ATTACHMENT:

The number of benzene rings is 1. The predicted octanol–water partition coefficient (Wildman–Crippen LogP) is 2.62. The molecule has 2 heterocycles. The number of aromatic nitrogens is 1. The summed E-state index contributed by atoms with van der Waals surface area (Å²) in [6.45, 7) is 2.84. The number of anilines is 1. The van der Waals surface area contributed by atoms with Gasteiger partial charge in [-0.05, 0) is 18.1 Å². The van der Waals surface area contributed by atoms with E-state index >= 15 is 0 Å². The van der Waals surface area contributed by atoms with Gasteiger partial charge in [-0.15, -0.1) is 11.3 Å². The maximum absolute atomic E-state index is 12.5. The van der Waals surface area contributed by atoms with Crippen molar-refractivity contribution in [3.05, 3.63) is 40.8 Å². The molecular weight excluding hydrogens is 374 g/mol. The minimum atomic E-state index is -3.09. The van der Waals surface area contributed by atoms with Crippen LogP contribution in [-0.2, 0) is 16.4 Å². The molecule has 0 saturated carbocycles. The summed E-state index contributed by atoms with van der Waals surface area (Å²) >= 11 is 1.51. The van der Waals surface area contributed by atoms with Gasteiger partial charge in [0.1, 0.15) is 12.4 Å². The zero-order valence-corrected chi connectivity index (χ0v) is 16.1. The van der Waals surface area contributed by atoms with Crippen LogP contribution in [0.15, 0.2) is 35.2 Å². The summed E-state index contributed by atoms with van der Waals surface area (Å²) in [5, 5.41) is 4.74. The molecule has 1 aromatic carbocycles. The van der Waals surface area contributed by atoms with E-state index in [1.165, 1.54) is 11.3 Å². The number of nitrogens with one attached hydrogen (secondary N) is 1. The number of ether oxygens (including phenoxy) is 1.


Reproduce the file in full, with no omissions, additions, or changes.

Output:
The number of benzene rings is 1. The predicted octanol–water partition coefficient (Wildman–Crippen LogP) is 2.62. The molecule has 2 heterocycles. The number of aromatic nitrogens is 1. The summed E-state index contributed by atoms with van der Waals surface area (Å²) in [6.45, 7) is 2.84. The number of anilines is 1. The van der Waals surface area contributed by atoms with Gasteiger partial charge in [-0.05, 0) is 18.1 Å². The van der Waals surface area contributed by atoms with E-state index >= 15 is 0 Å². The van der Waals surface area contributed by atoms with Gasteiger partial charge in [-0.15, -0.1) is 11.3 Å². The maximum absolute atomic E-state index is 12.5. The van der Waals surface area contributed by atoms with Crippen molar-refractivity contribution in [3.05, 3.63) is 40.8 Å². The molecular weight excluding hydrogens is 374 g/mol. The minimum atomic E-state index is -3.09. The van der Waals surface area contributed by atoms with Crippen LogP contribution in [-0.2, 0) is 16.4 Å². The molecule has 0 saturated carbocycles. The summed E-state index contributed by atoms with van der Waals surface area (Å²) >= 11 is 1.51. The van der Waals surface area contributed by atoms with Gasteiger partial charge in [0.1, 0.15) is 12.4 Å². The zero-order valence-corrected chi connectivity index (χ0v) is 16.1. The van der Waals surface area contributed by atoms with Crippen LogP contribution in [0.15, 0.2) is 35.2 Å². The summed E-state index contributed by atoms with van der Waals surface area (Å²) in [5, 5.41) is 4.74. The molecule has 1 aromatic carbocycles. The van der Waals surface area contributed by atoms with E-state index in [1.165, 1.54) is 11.3 Å². The number of nitrogens with one attached hydrogen (secondary N) is 1. The number of ether oxygens (including phenoxy) is 1.